Lets talk turkey (Winter 2014)

    Many Nova Scotians were upset to the point of outrage before Thanksgiving when the provincial Turkey Farmers association used their established, and to now largely ignored, powers to deny a well-loved and respected – although unlicensed – abattoir owner in Pictou County the right to slaughter turkeys. 
    Thousands have signed petitions decrying the call, for Gordon Fraser has for nearly four decades provided much needed good and clean service in his Millville shop to satisfied customers for miles around.
    The Pictou County Federation of Agriculture brought three resolutions to the Nova Scotia Federation’s annual meeting in November, all in an effort to match need and reality to operations of Turkey Farmers of Nova Scotia that operates under the auspices of the province’s Natural Products Marketing Act. All were defeated by larger than two to one majorities. 
    The exchange of views leading up to each vote was largely calm and respectful. But fear led the way. “What if someone gets sick, or even dies,” as a result of eating tainted meat from an unlicensed abattoir?” No one gives that question the deserved attention. The response is to run and hide. 
    What’s this got to do with beef or sheep? It’s got the fact that fear and not science or even rational thinking is being used by the establishment in ways that, perhaps not intentionally, put undo pressure on small players and new entrants into agriculture and related enterprises. While it’s turkey today, it could well be sheep and beef tomorrow. 
    It is a question that should be addressed using accepted methods for measuring risk and benefit. The risk to human health and to the economy has to be very small when considering the product of our small abattoirs compared to that coming from a Cargill or Maple Leaf plant. Without question, when considering the small local plant, it would be simple to trace back to a source of contamination and forward to all who might have been exposed, without RFID. 
    The benefit is great for local rural economies.  
    Each province has its own and sometimes widely varying regulations for how meat animals are killed and butchered in licensed facilities. For example, in Nova Scotia there must be a provincial inspector on site when animals are slaughtered. While the cost is borne by the province, the abattoir owner, regardless how small and part-time, must work around the availability of an inspector. In New Brunswick there appears to be no such requirement. The licensed abattoir is simply visited periodically by an inspector to see that things are in order.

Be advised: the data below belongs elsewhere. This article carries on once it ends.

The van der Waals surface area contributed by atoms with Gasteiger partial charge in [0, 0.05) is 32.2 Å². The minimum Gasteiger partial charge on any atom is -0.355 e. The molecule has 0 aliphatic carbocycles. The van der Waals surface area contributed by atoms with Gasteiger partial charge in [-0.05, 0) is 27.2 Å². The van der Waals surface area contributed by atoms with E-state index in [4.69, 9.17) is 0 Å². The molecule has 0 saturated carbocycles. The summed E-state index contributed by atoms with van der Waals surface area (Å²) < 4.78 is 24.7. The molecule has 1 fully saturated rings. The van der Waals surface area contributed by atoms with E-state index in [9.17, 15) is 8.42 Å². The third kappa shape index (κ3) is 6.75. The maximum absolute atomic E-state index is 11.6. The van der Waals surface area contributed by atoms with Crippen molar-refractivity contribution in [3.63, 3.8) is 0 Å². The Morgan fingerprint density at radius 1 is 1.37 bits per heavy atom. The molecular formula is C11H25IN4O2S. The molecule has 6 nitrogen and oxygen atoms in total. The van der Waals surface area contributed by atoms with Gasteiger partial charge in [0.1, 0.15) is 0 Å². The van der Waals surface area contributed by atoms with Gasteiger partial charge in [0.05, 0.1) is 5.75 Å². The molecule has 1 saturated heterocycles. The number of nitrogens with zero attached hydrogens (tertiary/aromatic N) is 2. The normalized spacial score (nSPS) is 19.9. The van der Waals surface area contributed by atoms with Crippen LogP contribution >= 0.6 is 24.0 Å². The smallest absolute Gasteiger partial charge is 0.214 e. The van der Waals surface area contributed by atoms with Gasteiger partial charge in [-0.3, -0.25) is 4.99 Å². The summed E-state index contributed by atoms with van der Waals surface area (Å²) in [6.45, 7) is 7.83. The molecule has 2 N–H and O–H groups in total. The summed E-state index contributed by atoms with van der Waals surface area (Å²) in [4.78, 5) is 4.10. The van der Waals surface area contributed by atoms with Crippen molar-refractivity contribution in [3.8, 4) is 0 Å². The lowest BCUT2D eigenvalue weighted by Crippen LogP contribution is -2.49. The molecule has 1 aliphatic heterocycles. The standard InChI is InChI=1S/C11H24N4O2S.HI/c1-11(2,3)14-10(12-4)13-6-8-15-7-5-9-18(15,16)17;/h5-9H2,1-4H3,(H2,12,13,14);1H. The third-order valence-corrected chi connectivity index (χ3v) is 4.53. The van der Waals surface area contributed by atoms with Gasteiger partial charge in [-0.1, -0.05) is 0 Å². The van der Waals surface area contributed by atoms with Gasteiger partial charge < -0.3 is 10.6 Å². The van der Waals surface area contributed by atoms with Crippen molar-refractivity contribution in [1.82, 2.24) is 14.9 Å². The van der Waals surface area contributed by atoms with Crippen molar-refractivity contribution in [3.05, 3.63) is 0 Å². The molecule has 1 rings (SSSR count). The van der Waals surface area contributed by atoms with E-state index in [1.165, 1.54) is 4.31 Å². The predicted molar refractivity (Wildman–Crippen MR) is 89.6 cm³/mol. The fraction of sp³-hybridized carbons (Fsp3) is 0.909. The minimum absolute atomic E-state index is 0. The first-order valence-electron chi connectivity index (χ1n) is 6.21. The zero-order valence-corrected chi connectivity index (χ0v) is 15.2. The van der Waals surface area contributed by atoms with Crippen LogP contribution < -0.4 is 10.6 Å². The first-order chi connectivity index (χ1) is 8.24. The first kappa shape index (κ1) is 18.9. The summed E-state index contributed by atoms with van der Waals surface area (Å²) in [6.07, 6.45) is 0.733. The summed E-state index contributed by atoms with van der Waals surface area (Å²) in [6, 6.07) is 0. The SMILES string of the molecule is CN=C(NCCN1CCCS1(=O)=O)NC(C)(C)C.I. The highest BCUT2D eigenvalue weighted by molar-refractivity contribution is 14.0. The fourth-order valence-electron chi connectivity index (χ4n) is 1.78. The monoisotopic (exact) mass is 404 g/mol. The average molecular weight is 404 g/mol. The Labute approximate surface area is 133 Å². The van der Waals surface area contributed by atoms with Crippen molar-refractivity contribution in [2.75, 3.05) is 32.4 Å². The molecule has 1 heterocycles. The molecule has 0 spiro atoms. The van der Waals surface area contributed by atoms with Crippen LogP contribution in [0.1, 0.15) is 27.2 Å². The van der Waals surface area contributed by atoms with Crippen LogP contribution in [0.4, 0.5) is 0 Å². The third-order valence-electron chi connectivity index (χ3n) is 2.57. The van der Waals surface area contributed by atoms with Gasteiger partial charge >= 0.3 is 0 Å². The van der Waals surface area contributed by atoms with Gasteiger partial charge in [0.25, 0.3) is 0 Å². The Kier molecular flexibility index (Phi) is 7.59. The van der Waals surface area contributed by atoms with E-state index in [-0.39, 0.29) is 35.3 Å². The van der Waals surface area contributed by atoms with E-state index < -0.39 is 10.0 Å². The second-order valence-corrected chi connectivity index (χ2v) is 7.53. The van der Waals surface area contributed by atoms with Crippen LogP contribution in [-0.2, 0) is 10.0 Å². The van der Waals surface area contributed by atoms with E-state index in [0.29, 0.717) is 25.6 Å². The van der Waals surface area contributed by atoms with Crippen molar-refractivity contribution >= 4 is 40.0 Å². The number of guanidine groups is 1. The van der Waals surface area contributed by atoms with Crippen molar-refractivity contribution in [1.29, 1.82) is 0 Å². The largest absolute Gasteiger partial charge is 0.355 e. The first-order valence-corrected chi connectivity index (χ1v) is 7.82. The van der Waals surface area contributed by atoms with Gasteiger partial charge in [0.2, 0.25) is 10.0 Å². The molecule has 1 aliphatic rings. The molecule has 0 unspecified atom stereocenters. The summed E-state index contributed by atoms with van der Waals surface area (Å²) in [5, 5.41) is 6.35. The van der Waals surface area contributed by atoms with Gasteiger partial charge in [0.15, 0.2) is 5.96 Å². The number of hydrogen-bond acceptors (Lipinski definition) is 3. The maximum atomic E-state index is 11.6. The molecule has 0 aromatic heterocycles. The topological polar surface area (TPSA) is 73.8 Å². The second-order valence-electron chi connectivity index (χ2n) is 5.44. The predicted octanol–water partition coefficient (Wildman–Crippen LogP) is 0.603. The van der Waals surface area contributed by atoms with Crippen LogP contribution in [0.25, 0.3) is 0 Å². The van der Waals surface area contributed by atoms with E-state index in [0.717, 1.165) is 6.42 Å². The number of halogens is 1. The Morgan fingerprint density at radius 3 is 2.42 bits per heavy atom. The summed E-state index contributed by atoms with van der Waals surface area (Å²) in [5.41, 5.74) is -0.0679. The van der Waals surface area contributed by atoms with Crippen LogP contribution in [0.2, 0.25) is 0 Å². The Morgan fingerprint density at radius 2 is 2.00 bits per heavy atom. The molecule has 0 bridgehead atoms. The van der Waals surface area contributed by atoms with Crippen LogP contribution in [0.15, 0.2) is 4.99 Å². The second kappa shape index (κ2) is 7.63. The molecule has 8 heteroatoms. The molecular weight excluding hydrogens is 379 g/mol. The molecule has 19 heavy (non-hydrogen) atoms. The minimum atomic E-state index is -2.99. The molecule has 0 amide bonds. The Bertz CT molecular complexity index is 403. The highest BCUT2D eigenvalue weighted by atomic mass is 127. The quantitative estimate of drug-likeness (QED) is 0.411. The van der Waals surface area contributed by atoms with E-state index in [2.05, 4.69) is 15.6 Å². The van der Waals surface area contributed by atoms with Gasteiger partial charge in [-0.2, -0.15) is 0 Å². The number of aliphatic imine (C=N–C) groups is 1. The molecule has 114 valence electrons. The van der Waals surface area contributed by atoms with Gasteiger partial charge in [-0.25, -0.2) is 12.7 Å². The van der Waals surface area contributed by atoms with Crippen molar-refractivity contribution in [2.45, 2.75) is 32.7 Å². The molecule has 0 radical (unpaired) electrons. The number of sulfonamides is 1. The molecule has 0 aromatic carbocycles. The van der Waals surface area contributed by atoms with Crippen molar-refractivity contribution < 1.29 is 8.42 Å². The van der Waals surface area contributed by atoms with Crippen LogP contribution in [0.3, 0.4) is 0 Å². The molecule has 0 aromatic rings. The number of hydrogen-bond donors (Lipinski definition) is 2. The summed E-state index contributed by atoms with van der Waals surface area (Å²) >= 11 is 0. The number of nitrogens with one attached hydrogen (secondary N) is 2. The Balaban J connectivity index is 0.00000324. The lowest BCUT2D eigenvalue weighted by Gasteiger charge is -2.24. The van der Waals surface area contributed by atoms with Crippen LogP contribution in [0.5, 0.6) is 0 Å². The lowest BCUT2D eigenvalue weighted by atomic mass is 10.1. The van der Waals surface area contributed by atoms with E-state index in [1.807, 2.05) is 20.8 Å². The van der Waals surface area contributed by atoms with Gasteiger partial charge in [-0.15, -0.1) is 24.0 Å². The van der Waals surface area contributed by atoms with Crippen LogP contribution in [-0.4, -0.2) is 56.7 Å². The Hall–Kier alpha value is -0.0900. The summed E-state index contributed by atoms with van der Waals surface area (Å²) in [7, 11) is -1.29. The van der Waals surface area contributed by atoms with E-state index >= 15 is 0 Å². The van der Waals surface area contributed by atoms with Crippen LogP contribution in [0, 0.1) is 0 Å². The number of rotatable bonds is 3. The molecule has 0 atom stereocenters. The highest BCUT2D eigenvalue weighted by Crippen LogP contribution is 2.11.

Over my own past four decades I’ve taken chickens, pigs, and cattle to a number of different people and abattoirs for slaughter. Some were licensed, some were not, and whichever they were had no bearing on cleanliness or level of skill. In fact over the years the best, and nearest, bet for beef or hogs, was an unlicensed shop. 
    Poultry is better served, but with only eight across the province there clearly need to be more. My nearest licensed poultry abattoir is two hours drive. A preferred abattoir is closer to three. To adhere to food safety regulations, birds killed one day must be chilled thoroughly before being returned to the customer, generally 24 hours later. That means two trips at best – a matter of eight hours and considerable spent fuel.
    Everyone knows licensed abattoirs that are more than dirty; they are scrimey. I backed up to the loading dock of one, hauling a couple of pigs to be killed, took one look and smell, and drove away. Another licensed shop offering cut-and-wrap services would package and label “Pieces of pork.” A third packaged random thick or thin or wedge-shaped chops in pairs, to the cook’s dismay when thawed and unwrapped. 
    This brings to mind the brand new meat cutting shop that was part of the Nova Scotia Agricultural College’s animal science building completed in 1987, and very possibly never used. By then our grocery chains, for years continually on the lookout for trained cutters, were importing boxed beef. Breaking carcasses down, be it chicken, beef, sheep, or pork was no longer a retail responsibility, with the exception of small local players.
    A crying need for trained meat cutters in local shops and abattoirs, licensed or not, is not being addressed. 
    There are good and well-run shops; some licensed, some not. Gordon Fraser’s is an example of a good, unlicensed abattoir. At this stage of the game why would he go into debt to put up a second building to kill birds, and look after any other upgrades just to meet licensing criteria that in the end mean very little?
    From talking to meat inspectors in the past I’ve gathered the province is hesitant to come down too hard on their licensed abattoirs. If they are too strict, existing operators might quit and still fewer new people will make an effort to come on board.
    What is a reasonable course of action? We might take a leaf from the book of traffic control that says the best way to establish a speed limit is to measure the speed of the average driver. We should gather together those who slaughter for a living and compare notes, costs, and cautions. From this we could draw up a blueprint for reasonable and acceptable and affordable standards of operation.
    All or a large majority would have to sign on. The system could be self-monitored, with a couple of extension specialists hired to be on the road visiting, advising, and sharing new information among abattoir owners and with interested parties back at Perennia and Dalhousie. 
    There. That’s settled. Merry Christmas and best wishes to all. DvL